# Modelling in maths

I’ve come to the conclusion that ace teachers are experts in classroom culture and that **the most effective maths teachers are also excellent at modelling and questioning.**

With the hope of getting some feedback in the comments, here’s what I try to do consistently with modelling.

- I start with “empty hands and look this way”. I wait until hands are empty and eyes are looking this way. Every time. I don’t begin modelling until that’s done. I stay on top of low level distraction throughout. From lesson one.
- Where it makes sense I use physical resources to represent the concept. If I’ve got enough sets I try to put these resources in front of every pair of pupils and do some whole-class, quick-fire show-me stuff.
- Show me 98 (on an abacus, for example), add on 1 more, 1 more.
- Show me division using place value blocks.
- Show me a parallelogram (using lollipop sticks). Now change it to a rectangle (I’m aware of the overlap between parallelogram and rectangle but that’s usually for another lesson). Show me a square.
- Show me a clockwise rotation (with a ruler or pencil)
- Show me negative 5 (on an air number line)

- If it’s a procedure that has a step in it that I-know-they-can-do-in-isolation-but-they-might-get-stuck-on-because-it’s-now-in-a-new-context, we’ll practice that step as a warm up.
For example…

- Simplifying fractions requires finding a common factor. So we’ll warm up by finding common factors.
- Multiplying a pair of brackets requires ability to multiply a variable by a number. So before tackling pairs of brackets we’ll just do y × 3, y × y, -2 × y, etc.
- Working out a scale factor requires some mental or written division. So we’ll practice working out how many times bigger one number is than another.

- If it’s a procedure that has some unfamiliar steps that I know will hold them up, we’ll take out those out and work on them in isolation.
- Determining opp, adj and hyp on a right angle triangle
- Choosing whether to add or subtract equations when solving simultaneous equations by elimination
- Working out frequency density for a histogram
- Working out b² – 4ac for the quadratic formula
- Deciding whether the line should be solid or dashed for graphing inequalities

- After understanding and becoming successful at each step, we’ll then glue the steps back together. For example, if they’ve got the hang of step 1 and step 2 in isolation of each other, then we’ll do step 1 followed by step 2.
- When choosing examples to demonstrate I think about the following:
- Will the sequence of examples lead them to a false generalisation? For example, if I choose a series of fractions to simplify that are all made up of even numbers, will they assume that simplifying only involves dividing by 2?
- How can I make example 2 very similar but slightly different to example 1 so that they can see the impact of changing one thing? Maybe I’ll change one of the signs, one of the numbers, one of the variables, one of the powers, the order, the orientation of the shape, involve special cases using 0 or 1, introduce a fraction.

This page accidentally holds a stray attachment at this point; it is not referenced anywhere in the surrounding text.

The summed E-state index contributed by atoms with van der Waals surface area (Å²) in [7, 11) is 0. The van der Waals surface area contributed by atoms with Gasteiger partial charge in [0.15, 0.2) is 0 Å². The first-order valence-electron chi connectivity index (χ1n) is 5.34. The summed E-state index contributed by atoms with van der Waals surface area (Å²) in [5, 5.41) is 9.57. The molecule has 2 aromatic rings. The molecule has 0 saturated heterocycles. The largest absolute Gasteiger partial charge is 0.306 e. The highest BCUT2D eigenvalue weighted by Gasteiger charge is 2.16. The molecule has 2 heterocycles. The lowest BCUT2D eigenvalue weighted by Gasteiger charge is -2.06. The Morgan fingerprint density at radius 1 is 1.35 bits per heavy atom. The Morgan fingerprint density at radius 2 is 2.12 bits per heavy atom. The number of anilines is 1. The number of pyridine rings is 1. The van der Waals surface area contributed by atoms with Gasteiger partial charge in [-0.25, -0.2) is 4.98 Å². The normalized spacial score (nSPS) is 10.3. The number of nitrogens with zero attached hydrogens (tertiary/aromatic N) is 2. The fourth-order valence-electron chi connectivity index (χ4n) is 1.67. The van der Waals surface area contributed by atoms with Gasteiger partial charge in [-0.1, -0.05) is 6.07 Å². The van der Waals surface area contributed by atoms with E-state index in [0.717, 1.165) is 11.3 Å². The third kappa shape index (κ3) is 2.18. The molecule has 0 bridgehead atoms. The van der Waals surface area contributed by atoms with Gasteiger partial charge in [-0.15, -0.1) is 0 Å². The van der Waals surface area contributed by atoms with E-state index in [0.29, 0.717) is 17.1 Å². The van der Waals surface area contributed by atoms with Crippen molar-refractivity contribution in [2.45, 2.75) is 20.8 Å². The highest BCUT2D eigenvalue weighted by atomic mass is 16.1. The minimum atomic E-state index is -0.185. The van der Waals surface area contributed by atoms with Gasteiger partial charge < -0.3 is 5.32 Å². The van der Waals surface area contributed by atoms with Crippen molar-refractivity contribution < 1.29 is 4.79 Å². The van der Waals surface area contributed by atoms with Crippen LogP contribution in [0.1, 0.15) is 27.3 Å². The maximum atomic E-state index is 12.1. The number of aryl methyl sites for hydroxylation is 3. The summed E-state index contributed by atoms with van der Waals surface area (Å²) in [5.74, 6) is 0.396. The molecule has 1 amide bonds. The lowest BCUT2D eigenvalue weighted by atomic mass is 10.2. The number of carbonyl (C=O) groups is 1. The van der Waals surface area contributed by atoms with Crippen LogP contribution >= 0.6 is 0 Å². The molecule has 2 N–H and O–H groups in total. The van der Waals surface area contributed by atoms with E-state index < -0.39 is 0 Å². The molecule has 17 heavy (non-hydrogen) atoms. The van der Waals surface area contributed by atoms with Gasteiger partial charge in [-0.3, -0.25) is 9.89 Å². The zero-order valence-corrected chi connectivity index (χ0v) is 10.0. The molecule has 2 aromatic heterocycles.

- Are them some non-examples that will help to make the point. If I’m trying to exemplify what a polygon, a difference of two squares, an improper fraction, a Pythagorean triple…what counter examples would help my pupils understand the required features of a true example?
- As the series of examples goes on, I’ll tend to leave gaps in the steps or what I’m writing to get their help filling it in.

- When checking how well they’re following the maths, I don’t ask “Does everyone understand?”, I target questions at pupils and lure the less confident into giving me an answer to a gap fill or another easy question.
Or…

- I make the most of whole class responses (“Class, after 3, what is the highest common factor of 12 and 16? 1…2…3…!”) or showing me answers on their fingers or on a mini whiteboard.
- I use 10 second bursts of tell-your-partner
- I use true or false questions, is this right/wrong questions, the awesome question stems from Thinkers (by John Mason and Anne Watson).

- If there’s another adult in the room, I like to get some dialogue with them in front of the pupils. For example, I might get them to explain the steps on the board while I pretend to be a student with lots of questions. If it’s a TA I regularly work with then I insist they chip in with a question when they think I’ve missed something in my explanation.

Comments welcome.

I like this post for lessons appropriate for direct instruction – great AfL techniques throughout. In fact, we also do this in a similar way when getting Grade 6 students used to problem solving/investigation – we teach individual skills (e.g drawing diagrams for word problems, simplifying a difficult problem to begin, organising data in a table, verifying a formula with examples, etc.) in individual lessons, then put them all together for their first investigation in Year 7.

“How can I make example 2 very similar but slightly different to example 1 so that they can see the impact of changing one thing? Maybe I’ll change one of the signs, one of the numbers, one of the variables, one of the powers, the order, the orientation of the shape, involve special cases using 0 or 1, introduce a fraction.” – Bruno nails the essence of variation theory and by going further … to address special cases using 0 and ±1 … destroys prior and eliminates potential of acquiring new misconceptions.

Last term one of the colleagues showed me the Frayer model for defining concepts it has really made me use non-examples in my teaching – well worth a look.

Modeling for maths is good concept I think that it will make maths learning easy and as maths teacher you will have option to teach…!!!!

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